Miss Brill denies herself of her inner emotions and distances herself from the company, as a way of “dealing” with her natural empathy and internal entropy, by transforming her perception into that of a theater interaction rather than a true relationship among human beings. Everyone is acting. It’s not true pain they feel; it is only the idea of pain. This state of mind reflects Mansfield’s own societal realities living in the context of the First World War. In his evaluation of context, Gayatri Devi notes the melancholy nature of this time and its suggested manifestation in Miss Brill, observing that Mansfield’s characters seem to “be living on the brink of personal disaster [in which] the sense of community has vanished [and] they are largely alone and left to watch transient relationships make and break in front of their eyes” (Devi).  The interactions of the players can sometimes be too emotionally overwhelming, especially for the sensitive onlookers, and distancing one’s self is a means of coping with reality.

As demonstrated earlier, Miss Brill copes by denying her sadness, though it tries to take the spotlight more than once in her mind. The genius of Mansfield however does not stop at one meaning per symbol and the second mention of “sad” not only unpacks and drives home the reality of Brill’s repressed sadness, but it directs attention to Miss Brill’s realization that something is lacking. We sense that the band is playing for her, “And what they played was warm, sunny, yet there was just a faint chill–a something, what was it–not sadness–no, not sadness–a something that made you want to sing” (Mansfield 259). This lingering chill represents an eerie attunement to something that is without life, and what the melody of this moment is lacking is her voice and identity.

In finding that urge for voice and community, she stumbles onto a further yearning for unity with the other actors and audience members. Once again moving into the landscape of the mind, Miss Brill imagines that everyone in the audience suddenly stands up to sing with the band. She has entered a bigger picture as her “eyes filled with tears and she looked smiling at all the other members of the company. Yes, we understand, we understand, she thought- though what they understood she didn’t know” (Mansfield 259).  Miss Brill understands that their collective voices are united in some perceptive way, but she doesn’t fully realize the reason for their coalescence.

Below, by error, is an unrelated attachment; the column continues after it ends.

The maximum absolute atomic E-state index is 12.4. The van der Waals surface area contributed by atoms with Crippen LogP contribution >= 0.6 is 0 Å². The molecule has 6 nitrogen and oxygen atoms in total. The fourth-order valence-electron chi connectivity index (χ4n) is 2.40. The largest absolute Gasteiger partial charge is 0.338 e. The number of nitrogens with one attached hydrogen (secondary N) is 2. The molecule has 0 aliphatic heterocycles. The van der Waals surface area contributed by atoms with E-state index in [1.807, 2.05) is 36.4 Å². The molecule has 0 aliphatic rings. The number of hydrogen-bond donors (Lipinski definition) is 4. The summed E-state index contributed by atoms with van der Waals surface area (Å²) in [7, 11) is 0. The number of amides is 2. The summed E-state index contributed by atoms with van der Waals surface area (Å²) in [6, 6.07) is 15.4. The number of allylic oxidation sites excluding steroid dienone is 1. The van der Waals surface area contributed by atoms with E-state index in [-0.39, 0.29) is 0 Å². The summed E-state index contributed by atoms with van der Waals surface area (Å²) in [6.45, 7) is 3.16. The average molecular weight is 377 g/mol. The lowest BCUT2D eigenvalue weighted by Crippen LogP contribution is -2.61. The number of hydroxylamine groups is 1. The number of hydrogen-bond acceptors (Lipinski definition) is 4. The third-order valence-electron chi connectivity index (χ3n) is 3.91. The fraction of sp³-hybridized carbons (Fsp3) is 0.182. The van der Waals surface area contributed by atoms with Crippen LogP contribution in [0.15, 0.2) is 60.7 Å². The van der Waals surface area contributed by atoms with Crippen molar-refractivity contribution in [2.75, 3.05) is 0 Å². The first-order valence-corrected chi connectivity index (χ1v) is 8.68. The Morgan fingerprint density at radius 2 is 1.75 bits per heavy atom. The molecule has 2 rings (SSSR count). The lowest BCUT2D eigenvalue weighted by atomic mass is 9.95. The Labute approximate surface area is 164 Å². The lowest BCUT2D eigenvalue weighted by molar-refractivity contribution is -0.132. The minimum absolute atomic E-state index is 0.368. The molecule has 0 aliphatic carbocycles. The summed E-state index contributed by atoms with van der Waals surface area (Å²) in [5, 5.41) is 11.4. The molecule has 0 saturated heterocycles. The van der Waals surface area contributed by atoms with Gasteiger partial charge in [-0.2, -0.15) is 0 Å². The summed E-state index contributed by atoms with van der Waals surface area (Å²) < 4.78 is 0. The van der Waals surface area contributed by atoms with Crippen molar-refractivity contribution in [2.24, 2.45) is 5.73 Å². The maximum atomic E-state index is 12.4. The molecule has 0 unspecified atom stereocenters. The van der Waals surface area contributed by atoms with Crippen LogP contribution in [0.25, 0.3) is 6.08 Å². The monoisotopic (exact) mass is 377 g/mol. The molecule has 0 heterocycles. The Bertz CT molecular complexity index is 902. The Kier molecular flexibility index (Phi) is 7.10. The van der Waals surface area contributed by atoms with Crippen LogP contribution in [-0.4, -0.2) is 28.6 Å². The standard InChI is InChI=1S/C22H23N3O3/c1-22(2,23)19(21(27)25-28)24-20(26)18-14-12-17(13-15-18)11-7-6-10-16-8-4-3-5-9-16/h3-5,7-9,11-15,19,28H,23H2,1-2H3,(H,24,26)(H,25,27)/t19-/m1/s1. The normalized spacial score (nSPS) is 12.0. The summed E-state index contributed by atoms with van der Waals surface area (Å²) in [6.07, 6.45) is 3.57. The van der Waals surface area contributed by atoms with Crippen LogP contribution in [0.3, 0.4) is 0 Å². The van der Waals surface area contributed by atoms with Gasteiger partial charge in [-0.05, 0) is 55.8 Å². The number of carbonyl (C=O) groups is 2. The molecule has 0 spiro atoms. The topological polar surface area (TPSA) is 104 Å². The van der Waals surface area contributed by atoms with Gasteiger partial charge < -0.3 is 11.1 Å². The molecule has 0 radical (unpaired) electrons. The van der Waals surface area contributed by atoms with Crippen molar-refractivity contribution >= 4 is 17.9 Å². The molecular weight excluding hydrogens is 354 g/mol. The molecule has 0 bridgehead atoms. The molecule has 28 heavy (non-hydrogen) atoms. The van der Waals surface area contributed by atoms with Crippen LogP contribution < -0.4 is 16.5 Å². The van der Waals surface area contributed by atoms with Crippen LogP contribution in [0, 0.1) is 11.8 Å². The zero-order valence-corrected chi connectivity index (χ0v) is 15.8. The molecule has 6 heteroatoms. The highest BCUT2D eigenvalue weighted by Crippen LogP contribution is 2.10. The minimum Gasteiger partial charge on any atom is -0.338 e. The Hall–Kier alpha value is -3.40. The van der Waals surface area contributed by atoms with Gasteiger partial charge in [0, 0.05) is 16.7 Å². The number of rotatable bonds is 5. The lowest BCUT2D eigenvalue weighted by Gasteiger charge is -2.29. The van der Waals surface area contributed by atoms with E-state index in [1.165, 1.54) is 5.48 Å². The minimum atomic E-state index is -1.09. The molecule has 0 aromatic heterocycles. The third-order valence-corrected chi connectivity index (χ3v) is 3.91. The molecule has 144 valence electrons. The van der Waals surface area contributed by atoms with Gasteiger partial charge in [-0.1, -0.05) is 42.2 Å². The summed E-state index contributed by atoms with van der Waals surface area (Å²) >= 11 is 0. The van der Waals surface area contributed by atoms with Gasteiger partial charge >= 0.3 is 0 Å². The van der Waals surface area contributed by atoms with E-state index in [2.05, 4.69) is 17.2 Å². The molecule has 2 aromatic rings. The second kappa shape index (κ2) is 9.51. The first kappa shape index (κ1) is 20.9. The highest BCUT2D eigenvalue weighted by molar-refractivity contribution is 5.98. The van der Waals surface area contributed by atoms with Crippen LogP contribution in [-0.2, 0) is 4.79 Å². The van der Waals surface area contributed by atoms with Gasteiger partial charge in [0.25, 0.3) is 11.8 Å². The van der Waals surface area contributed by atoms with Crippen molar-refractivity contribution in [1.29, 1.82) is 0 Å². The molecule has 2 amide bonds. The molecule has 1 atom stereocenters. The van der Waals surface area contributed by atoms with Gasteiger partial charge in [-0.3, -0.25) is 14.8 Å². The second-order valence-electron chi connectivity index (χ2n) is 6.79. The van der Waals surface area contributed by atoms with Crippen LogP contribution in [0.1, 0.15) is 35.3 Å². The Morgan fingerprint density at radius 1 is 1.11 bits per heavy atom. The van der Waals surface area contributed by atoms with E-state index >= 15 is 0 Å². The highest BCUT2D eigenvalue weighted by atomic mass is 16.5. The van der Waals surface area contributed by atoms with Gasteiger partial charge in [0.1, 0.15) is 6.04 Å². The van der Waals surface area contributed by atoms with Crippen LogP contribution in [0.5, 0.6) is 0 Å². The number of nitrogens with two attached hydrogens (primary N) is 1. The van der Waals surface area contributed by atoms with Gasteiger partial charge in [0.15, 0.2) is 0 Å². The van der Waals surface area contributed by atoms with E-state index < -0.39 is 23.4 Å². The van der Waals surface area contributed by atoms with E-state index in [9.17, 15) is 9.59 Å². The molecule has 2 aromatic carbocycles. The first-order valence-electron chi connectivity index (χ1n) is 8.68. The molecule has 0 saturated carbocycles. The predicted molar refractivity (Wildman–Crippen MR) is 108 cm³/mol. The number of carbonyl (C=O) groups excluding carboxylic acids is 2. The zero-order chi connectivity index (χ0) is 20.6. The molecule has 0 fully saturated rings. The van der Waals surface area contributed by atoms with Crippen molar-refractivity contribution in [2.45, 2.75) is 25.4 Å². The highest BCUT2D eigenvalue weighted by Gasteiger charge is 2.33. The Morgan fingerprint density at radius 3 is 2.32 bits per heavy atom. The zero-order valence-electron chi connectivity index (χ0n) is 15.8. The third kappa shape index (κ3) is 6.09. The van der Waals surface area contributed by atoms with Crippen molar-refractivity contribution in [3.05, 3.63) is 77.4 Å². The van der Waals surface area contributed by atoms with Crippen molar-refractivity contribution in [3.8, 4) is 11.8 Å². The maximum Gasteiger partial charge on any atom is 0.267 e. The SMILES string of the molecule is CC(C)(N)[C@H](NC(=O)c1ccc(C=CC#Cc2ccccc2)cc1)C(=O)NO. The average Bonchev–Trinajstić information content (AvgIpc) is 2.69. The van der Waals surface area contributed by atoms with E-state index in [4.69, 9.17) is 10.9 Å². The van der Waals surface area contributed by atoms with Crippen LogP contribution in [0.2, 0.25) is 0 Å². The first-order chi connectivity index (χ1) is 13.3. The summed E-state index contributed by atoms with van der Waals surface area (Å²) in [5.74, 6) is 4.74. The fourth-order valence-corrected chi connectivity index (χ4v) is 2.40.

The members of the theater are one with Miss Brill because they are the fulfillment of her personal feelings, and they’re very existence, as residents of her mind, is to symbolize her repressed identity. Miss Brill believes she understands when she sits in the lives of others, but what they understand about themselves and Miss Brill has been irrelevant each Sunday afternoon. Thus, she does not know what they understand, for they are merely catalysts to her subconscious journey. The need for accompaniment is an important tool for highlighting elements of one’s self, revealing a 3rd person perspective on identifying features, and the forum for participation in a larger form of life. For Miss Brill, the larger body is now the idea of the stage, and through her tears she seems to yearn for an epic moment of realization supported by the plot around her. But she hasn’t reached the understanding of herself in that plot, at least not yet, and the implication of her epiphany is that of an imperfect dream.

Miss Brill has set herself up for disaster by creating a bittersweet illusion of reality, one that will ultimately crush her in inadequacy.  While exposing herself to the idea of stardom, she becomes vulnerable because she impedes her need to address her unstable identity. Instead she further demoralizes it by making its value conditional upon others’ admiration, and believing that their opinions of her as an actress are the basis for pride- established during her fantasy conversation with the “invalid” listener. For the first time, we hear a direct reference to Miss Brill as a young couple sits down near her and she listens with a trembling smile, still in shock from her new acceptance of “place” within the theater.

“ ‘No, not now,’ said the girl. ‘Not here, I can’t.’

‘But why? Because of that stupid old thing at the end there?’ asked the boy. ‘Why doesn’t she keep her silly old mug at home?’

‘It’s her fu-fur which is so funny,’ giggled the girl. ‘It’s exactly like a fried whiting.’”  (Mansfield 259).

This sweeping moment of critique marks the collapse of Miss Brill’s surreal world, and ironically it is a situation she has created for herself. When for a moment she finally ponders her identity, she imagines the grand distinction of a celebrated actress, and is therefore crushed upon finding that others do not see her in the same light. She is not one of the deserving, proud stars.

Furthermore, the fur that she has taken such pride in is a joke to others. Mansfield’s use of the word “whiting” is quite interesting. The girl appears to be referring to a fried fish, but the word whiting also means to “conceal truth”, like a gloss- like whiting out something ( This fur she carries conceals her loneliness, as though she has tried to whiten out something, a cold feeling that exists in her, but that she denies. Miss Brill tried so desperately to blind herself from the truth and simplify the dynamics of life into the safe symbols of a play. It is because the whole point of the world she’s created is to act and to be critiqued, that her facade is crushed.